You are paying to make locals aware of your business (which is often referred to as “top of the funnel” advertising). 

If you go out chasing new leads immediately, you may find your advertising budget flushed away in short order.

Local SEO

SEO stands for Search Engine Optimization, which means showing up higher on Google when someone in your city types in “massage therapist” or “reiki healing near me.”

As a small business owner, you likely have a small 1-5 page website and a Google My Business listing). There are several free or low cost strategies you can use to optimize your
“Local” SEO, whether you live in a small town or a community within a larger city.

Make sure your Google My Business page is up-to-date. Upload high-quality photos to show off your space, and post your hours of operation.

Most importantly, manage your Google Reviews. This means asking your favorite customers to leave reviews, and responding to any negative reviews promptly and professionally. 

Many people are using Google Maps to search for things like “coffee shops” and “exercise class,” especially when they are visiting a new city

A well-cared for Google My Business account will show up prominently in these results.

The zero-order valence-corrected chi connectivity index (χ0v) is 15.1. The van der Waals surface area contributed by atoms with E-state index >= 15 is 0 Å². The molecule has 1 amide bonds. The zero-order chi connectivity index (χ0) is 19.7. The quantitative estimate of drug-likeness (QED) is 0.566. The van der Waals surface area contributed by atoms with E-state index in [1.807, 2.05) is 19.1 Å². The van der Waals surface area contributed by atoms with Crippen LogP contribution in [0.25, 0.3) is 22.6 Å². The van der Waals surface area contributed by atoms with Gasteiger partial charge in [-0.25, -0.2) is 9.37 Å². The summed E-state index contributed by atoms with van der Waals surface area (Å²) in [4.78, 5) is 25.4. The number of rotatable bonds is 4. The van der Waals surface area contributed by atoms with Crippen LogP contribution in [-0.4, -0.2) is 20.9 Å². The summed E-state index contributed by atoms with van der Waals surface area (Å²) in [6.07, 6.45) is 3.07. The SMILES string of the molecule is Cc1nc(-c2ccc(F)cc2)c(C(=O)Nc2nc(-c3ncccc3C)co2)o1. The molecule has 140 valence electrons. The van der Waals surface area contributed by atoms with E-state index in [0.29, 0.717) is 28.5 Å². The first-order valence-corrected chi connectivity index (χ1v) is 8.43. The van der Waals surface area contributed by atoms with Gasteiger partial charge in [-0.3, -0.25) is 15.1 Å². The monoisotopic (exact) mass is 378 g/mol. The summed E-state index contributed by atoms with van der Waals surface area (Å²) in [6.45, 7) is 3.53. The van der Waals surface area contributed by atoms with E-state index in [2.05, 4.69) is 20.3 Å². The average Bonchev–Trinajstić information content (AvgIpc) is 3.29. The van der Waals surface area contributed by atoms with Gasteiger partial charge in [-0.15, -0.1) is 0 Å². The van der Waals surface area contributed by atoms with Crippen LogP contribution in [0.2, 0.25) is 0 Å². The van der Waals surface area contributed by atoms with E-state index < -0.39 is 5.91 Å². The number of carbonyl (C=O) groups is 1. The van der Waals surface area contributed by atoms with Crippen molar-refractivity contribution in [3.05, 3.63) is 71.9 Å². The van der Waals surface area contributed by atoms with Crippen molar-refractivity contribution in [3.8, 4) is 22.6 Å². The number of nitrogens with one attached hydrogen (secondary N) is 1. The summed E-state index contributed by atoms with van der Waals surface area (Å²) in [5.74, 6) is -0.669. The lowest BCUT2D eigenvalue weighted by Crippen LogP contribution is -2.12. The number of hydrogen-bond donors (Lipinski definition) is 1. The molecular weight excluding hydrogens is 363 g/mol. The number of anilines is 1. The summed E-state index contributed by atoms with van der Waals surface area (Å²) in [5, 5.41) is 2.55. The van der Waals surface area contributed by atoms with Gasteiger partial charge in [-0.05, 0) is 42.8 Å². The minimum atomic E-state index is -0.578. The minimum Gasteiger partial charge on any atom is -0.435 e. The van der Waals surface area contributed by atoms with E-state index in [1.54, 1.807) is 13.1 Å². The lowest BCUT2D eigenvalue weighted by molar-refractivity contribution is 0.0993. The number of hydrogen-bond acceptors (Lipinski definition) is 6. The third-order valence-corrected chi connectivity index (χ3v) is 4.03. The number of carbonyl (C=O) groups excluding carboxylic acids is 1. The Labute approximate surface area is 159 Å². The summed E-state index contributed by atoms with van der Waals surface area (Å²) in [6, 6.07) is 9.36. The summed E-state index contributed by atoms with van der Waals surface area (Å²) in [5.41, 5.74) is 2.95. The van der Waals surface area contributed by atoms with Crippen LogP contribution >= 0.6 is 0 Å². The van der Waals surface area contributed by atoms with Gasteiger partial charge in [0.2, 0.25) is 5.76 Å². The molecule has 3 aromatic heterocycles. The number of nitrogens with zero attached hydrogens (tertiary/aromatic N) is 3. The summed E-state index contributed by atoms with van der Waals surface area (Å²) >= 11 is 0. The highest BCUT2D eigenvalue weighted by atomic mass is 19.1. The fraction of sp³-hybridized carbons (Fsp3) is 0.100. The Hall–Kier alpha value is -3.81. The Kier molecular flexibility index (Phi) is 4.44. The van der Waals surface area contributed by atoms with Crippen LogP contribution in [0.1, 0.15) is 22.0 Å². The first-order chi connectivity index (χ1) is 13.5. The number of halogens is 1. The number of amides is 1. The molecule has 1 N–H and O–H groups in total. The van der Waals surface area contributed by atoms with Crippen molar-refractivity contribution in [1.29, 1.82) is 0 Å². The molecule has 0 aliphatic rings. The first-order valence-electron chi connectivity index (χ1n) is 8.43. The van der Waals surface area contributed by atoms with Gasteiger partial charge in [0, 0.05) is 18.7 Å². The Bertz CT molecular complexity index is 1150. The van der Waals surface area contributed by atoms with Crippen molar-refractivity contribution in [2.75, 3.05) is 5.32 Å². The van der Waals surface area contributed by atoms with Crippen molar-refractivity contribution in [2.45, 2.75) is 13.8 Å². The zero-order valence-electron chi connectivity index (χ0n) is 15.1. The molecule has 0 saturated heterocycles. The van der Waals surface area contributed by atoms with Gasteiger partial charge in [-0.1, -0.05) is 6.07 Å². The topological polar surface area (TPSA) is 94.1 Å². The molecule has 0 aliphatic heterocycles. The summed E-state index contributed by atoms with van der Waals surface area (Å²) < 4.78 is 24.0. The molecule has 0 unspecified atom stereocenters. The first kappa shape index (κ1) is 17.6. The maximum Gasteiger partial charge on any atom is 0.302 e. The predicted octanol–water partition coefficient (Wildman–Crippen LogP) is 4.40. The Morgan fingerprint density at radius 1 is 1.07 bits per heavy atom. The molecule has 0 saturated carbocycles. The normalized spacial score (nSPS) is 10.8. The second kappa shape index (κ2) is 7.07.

Social Media & Content Marketing

Social media is probably the most effective marketing for small wellness businesses. Instagram and TikTok allow you to share information about your service in beautiful, engaging ways.

Facebook is a great tool for older age demographics and connecting with local wellness community groups.

And content marketing, where you tell stories through blogs and longer-format video allow you to go deeper about your craft. Blogs also have the added benefit of improving your search rankings if done correctly. 

Follow other small wellness businesses, and find out what your competitors are doing. Platforms like Instagram and TikTok are designed for anyone to pick them up quickly – and the only limit is your creativity.

Blog posts have the added benefit of paying off over time. Consider hiring a local freelance writer to produce several blog posts, but make sure they are unique and deal with topics your clientele are interested in reading about – then be sure to promote using your social media.

2. Operations and Other Processes

After discussing all the ways you can grow your business through marketing, talking about keeping your books in order can sound like a drag. 

And that’s because it is. There’s no way to get around it.